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Molecules to Medicine

Molecules to Medicine

Demystifying drug development, clinical research, medicine, and the role ethics plays


From the Holocaust to Thalidomide: A Nazi Legacy

I was attending World Federation of Jewish Child Survivors of the Holocaust and Descendants 24th Annual International Conference in Cleveland last week, when my aunt, herself a survivor, handed me a copy of Newsweek with a cover article, “The Nazis and Thalidomide: The Worst Drug Scandal of All Time." The story was prompted by the drug developer, Germany’s Grünenthal, unexpectedly issuing an apology to the victims of its teratogenic drug—babies who sustained life-long wounds inflicted by their drug more than 50 years earlier.I’ve written some about thalidomide previously, in my initial Clinical Trials for Beginners posts, (here and here)...

November 8, 2012 — Judy Stone

An Emergency Room's Closure: A Community's Betrayal

Although I've been busy traveling again, the struggle of the Boothbay peninsula communities to keep their hospital remains constantly on my mind. I've written two letters to the editor of the Boothbay Register*, which I am reproducing here to update my readers, as this is an example of broader David and Goliath healthcare struggles and a case study of a crisis in rural healthcare.The proposed closure of the ER is scheduled for April, 2013...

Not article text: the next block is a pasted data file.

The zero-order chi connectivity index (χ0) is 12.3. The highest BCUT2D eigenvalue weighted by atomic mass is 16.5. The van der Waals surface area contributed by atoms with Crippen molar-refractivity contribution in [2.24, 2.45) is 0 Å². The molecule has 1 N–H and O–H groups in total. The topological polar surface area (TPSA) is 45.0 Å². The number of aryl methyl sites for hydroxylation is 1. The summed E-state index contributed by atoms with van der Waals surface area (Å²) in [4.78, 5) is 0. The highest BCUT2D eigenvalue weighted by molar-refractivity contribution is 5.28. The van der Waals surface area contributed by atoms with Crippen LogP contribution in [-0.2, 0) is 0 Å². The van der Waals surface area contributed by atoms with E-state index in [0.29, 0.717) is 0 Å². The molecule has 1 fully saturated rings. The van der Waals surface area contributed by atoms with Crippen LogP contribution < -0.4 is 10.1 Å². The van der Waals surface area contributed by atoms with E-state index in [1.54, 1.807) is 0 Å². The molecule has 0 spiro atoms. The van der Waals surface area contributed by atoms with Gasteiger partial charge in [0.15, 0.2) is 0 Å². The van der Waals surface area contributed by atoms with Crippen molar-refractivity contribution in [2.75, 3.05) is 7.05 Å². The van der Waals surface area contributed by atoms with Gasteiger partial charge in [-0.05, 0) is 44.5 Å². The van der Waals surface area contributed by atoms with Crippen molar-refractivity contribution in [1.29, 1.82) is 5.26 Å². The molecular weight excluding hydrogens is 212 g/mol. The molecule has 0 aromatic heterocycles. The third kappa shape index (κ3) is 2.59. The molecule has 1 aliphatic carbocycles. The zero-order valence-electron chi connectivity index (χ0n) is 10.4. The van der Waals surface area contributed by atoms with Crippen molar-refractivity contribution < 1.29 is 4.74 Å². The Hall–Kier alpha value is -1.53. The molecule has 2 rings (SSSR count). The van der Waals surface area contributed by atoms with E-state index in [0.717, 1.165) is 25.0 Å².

October 26, 2012 — Judy Stone

Drugs in Search of a Disease Pharma Targets Women

Last week I focused on drug advertisement for “Low T” catching up with all the attention given to menopausal women with declining hormones. But women still are the primary targets for pharmaceutical advertising, in part because they can be captured for multiple products—if not quite from the cradle, at least from puberty, through pregnancy, to menopause and to grave.What are some of the consequences of this relentless focus on women’s hormones and common symptoms?...

October 2, 2012 — Judy Stone

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